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West Hollywood Lawyer's Meningitis Death Concerns Los Angeles Gay Community

West Hollywood Lawyer's Meningitis Death Concerns Los Angeles Gay Community


Brett Shaad, a 33-year-old lawyer in West Hollywood, was reportedly in excellent health before he was diagnosed with bacterial meningitis on Wednesday. Shaad was removed from life support and died Saturday evening.


Brett Shaad, a 33-year-old gay lawyer from West Hollywood, Calif., died Saturday evening, after being diagnosed with bacterial meningitis on Wednesday, the man's family told Huffington Post.

Brian Shaad released this statement on Saturday evening: "Tonight our family made the incredibly difficult decision to remove my brother Brett from life support," Shaad said. "He died peacefully surrounded by our family and friends. Brett was an extraordinary person. He was a loving son, brother and grandson, an attorney with a deep passion for social justice, and a dear friend to so many people. We cannot believe that this wonderful person is gone. We love you Brett."

Shaad was diagnosed with bacterial meningitis on Wednesday at the Cedars Sinai Medical Center in Beverly Hills, Calif., fell into a coma on Thursday, and was declared brain dead on Friday. He was removed from life support at 6:24 p.m. on Saturday, and died at 6:42 p.m., reports Huffington Post.

Shaad's sudden death has sparked fears about an outbreak of the deadly infection among WeHo's tightly-knit LGBT community, though county health officials insist there is no need to panic.

In response to community concerns, the AIDS Health Foundation announced Sunday that it will provide free meningitis vaccines to gay, bisexual, and men who have sex with men at several of its Los Angeles locations. People with HIV, or anyone who thinks they may have been exposed to meningitis, can get vaccinated at no cost at three of AHF's Los Angeles locations beginning Monday, April 15. Find additional information, including addresses for each clinic, here.

Friends say Brett Shaad was a friendly and well-liked prominent member of the West Hollywood community, a neighborhood in Los Angeles heavily populated by LGBT people, nightclubs, and bars. Shaad was reportedly healthy until he was suddenly struck with bacterial meningitis, according to a report from Frontiers L.A.'s Karen Ocamb.

"Last weekend I was with him at a local restaurant on Santa Monica Boulevard," Ocamb reports West Hollywood Councilmember John Duran saying at a news conference about the meningitis scare on Friday. "He was tall and muscular, robust, looking as fit as a fiddle, and we [were] notified on Wednesday he was at Cedars [Sinai Medical Hospital in L.A.] and then yesterday, he was in a coma."

Ocamb notes that for Duran and others in the community who are HIV-positive, Shaad's sudden, severe infection is all too reminiscent of the onset of the AIDS crisis 30 years ago, when friends and lovers suddenly began dying from an as-yet-unidentified "influenza."

Bacterial meningitis is usually severe, reports the Centers for Disease Control and Prevention, and can cause brain damage, hearing loss, and death. The disease is spread by prolonged close contact -- like kissing or sex -- as well as sharing eating utensils, a drinking glass, or a cigarette with another person infected with meningitis. The CDC notes that meningitis cannot be spread by simply breathing the same air as another person with the disease. However, people with HIV do have a greater risk of acquiring invasive meningococcal disease, which can become fatal if not properly treated.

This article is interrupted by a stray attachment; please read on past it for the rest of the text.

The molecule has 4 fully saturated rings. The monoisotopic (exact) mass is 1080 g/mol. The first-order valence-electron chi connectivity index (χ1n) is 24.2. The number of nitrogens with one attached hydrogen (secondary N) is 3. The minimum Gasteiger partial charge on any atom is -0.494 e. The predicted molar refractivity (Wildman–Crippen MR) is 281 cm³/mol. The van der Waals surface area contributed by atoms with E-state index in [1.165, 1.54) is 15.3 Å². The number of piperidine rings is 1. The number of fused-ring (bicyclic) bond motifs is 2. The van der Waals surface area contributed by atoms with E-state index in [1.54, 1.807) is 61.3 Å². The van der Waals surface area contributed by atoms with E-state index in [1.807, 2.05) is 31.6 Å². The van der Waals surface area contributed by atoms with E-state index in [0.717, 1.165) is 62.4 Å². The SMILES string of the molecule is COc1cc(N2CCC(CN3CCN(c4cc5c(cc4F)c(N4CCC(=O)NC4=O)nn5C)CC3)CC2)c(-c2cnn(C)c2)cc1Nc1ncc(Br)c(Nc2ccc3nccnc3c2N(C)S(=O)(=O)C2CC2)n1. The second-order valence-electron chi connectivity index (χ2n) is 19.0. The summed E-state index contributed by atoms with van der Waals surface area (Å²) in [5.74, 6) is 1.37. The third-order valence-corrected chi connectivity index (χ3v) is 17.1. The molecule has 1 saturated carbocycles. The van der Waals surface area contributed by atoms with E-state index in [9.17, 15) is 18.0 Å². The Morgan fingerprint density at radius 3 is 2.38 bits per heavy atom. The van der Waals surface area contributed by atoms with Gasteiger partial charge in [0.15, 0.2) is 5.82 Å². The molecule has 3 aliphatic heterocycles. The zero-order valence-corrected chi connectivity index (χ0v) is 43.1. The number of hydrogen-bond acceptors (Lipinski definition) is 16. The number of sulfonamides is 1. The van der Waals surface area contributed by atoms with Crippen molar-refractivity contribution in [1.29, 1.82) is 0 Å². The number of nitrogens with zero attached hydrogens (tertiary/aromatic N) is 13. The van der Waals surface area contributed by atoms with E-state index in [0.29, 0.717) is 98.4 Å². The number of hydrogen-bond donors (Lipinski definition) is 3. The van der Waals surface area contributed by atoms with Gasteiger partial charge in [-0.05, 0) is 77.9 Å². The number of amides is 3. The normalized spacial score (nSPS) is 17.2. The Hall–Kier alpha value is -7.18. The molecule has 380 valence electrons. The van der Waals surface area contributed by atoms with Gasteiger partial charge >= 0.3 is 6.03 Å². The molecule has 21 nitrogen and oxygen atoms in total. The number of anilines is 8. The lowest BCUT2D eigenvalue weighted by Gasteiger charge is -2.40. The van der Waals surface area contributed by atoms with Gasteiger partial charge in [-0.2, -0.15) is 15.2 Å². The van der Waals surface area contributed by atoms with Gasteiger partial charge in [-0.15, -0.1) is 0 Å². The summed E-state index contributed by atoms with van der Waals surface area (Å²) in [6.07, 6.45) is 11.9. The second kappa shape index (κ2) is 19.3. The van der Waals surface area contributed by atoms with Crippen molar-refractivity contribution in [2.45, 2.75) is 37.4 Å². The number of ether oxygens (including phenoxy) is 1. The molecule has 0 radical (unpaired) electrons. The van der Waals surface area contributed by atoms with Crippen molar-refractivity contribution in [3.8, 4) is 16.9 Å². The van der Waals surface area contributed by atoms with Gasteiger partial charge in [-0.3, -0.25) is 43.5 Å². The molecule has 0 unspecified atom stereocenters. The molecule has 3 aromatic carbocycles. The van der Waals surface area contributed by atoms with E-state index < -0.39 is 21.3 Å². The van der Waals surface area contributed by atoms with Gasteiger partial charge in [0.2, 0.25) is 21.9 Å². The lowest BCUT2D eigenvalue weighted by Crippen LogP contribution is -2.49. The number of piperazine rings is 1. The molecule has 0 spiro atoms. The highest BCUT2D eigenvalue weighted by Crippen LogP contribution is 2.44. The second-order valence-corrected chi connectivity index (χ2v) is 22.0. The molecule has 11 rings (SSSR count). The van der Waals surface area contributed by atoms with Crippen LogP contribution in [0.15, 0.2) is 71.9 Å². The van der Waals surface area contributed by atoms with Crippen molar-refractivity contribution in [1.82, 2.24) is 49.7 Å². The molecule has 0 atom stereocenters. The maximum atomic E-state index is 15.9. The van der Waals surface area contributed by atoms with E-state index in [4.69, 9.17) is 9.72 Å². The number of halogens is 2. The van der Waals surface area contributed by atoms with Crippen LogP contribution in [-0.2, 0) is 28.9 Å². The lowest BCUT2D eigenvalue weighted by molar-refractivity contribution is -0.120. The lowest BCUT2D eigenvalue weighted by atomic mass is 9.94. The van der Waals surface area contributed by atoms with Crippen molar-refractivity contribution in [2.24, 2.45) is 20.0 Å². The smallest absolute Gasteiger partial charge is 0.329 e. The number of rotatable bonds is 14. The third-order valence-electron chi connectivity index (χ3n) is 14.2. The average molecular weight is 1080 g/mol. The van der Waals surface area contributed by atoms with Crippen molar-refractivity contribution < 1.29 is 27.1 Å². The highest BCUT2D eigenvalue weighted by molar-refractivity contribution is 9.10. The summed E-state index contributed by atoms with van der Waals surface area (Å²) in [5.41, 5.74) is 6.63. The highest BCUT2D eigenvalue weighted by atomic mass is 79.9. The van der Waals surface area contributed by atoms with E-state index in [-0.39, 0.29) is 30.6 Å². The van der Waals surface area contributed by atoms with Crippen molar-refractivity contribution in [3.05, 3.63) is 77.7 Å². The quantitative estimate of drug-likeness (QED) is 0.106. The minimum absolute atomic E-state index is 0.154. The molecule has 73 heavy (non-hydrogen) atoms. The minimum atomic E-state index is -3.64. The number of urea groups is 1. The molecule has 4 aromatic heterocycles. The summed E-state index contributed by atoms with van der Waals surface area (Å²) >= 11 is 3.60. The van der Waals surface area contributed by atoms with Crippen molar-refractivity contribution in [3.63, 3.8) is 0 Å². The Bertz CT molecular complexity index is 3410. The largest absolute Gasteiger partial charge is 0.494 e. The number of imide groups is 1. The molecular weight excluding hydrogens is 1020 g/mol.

Symptoms include nausea, vomiting, headache, stiff neck, increased sensitivity to light, and confusion, according to the CDC. Symptoms often appear quickly, but can also develop within 3-7 days after exposure.

Antibiotics can treat meningitis, but they are most effective when started as close to the time of infection as possible. Prompt treatment with antibiotics can lower the risk of death from bacterial meningitis to roughly 15%, according to the CDC.

That's why city councilmember Duran is urging anyone who believes they may have been exposed to contact a medical professional immediately, and take precautions to get vaccinated.

"Here, in the City of West Hollywood, we obviously have a very large number of gay men in our city and our community," Duran said. "We're very concerned that two weeks ago, the White Party gathered about 10,000 gay men in the city of Palm Springs - including [gay men] from New York."

Last year, New York City health officials advised HIV-positive gay men and other men who have sex with men to be vaccinated after 22 cases of bacterial meningitis were reported in the city since 2010. Seven of those infected patients died.

"At this point, we cannot confirm or we don't know whether this case is related to the cases in New York City. Last year in L.A. County, we had about 13 cases of meningococcal disease and we are currently not having an outbreak in L.A. County," said county public health department area director Dr. Maxine Liggins at Friday's news conference. "Currently our procedure is that we give antibiotics -- what's need[ed] if you've had contact with someone who has meningitis. If have you any symptoms, we encourage you to see your medical provider immediately and not just attribute these symptoms to a flu or some other illness."

Find more information here.

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